New Delhi: Rajya Sabha member Jairam Ramesh has written to Speaker Om Birla opposing the manner in which amendments to the Biological Diversity Act — a law that seeks to protect India’s biodiversity — were tabled in Parliament Thursday.
The amendments were introduced with no discussion Thursday, and referred to a select committee instead of the Standing Committee on Science and Technology, Environment, Forests and Climate Change, which Ramesh chairs.
“The subject matter of the Bill and indeed the Biological Diversity Act, 2002, which sought to be amended, belongs fairly and squarely to the Ministry of Environment, Forests and Climate Change, and consequently to the standing committee related to it,” wrote Ramesh.
“I do not wish to say more on the motivations of the government to bypass the standing committee concerned and refer the contentious Bill to a select committee. The motivations are obvious,” he further wrote in the letter.
Ramesh called the move a “deliberate insult to the standing committee”.
The ‘select committee’ is a temporary panel as opposed to the ‘standing committee’, which is a parliamentary panel that is permanent in nature and functional through the year, reviewing the functioning of the ministry concerned.
“The chairperson of the standing committee has raised significant points related to parliamentary procedure which will be important for the ministry to respond,” said Kanchi Kohli, legal researcher at the Centre for Policy Research.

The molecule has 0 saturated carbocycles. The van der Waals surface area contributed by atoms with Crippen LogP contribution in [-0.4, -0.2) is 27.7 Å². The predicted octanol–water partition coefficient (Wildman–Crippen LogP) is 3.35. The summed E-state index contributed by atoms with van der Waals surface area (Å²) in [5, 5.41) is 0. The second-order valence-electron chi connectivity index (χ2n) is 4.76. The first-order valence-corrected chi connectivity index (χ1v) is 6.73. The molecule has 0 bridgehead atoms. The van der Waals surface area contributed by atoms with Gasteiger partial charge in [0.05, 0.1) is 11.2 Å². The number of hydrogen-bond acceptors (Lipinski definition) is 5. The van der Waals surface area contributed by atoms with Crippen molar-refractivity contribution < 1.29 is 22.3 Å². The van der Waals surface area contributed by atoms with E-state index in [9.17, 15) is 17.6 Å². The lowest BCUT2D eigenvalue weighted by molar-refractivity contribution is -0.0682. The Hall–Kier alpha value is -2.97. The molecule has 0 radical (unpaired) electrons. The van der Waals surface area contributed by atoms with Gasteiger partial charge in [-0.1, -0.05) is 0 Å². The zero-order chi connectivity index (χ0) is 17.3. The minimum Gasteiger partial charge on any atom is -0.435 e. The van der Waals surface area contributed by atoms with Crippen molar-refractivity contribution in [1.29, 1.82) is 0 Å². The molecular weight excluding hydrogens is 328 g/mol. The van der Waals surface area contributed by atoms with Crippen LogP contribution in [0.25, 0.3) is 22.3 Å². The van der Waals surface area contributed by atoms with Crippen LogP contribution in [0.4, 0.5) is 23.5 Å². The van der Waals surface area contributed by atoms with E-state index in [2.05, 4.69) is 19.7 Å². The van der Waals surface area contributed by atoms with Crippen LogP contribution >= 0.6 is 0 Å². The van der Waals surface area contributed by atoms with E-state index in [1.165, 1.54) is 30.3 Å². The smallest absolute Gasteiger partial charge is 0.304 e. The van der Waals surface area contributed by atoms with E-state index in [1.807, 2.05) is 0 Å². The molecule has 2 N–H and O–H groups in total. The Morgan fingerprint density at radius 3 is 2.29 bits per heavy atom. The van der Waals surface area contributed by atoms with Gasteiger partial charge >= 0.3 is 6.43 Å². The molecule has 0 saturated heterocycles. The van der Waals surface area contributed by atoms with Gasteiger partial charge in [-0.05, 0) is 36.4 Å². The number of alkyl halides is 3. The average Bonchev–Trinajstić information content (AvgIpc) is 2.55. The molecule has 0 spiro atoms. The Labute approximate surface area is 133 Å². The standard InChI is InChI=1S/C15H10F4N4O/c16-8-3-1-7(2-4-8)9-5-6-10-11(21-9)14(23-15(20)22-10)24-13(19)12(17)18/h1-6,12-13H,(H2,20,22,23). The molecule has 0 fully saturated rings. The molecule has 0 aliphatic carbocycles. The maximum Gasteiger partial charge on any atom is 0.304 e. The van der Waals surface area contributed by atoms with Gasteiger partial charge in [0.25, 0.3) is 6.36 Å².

“However, equally important is to recognise that a substantive change to a law governing India’s biodiversity needs both popular and parliamentary debate. This certainly includes benefitting from the review of a parliamentary committee especially designed for oversight on science, technology and environment, which are core to the framework of the biodiversity Act which is being altered,” she added.
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The amendments include reducing pressure on wild medicinal plants by encouraging their cultivation to “encourage Indian system of medicine”, fast-tracking of research and patent applications, and bringing in more foreign investments to “the chain of biological resources”.
They also include decriminalisation of violations under the Act, which in their current form are non-bailable and can lead to imprisonment.
In the statement of objects and reasons, Environment Minister Bhupender Yadav said the amendments were being proposed after “concerns” were raised by stakeholders in the seed, industry and research sectors, as well as Indian medicine practitioners, who urged the government “to simplify, streamline, and reduce compliance burden” with the Act in its current form.
However, experts say some of these amendments will work to “dilute” the spirit of the Act, which was introduced to protect and conserve the country’s biodiversity.
What is the Biological Diversity Act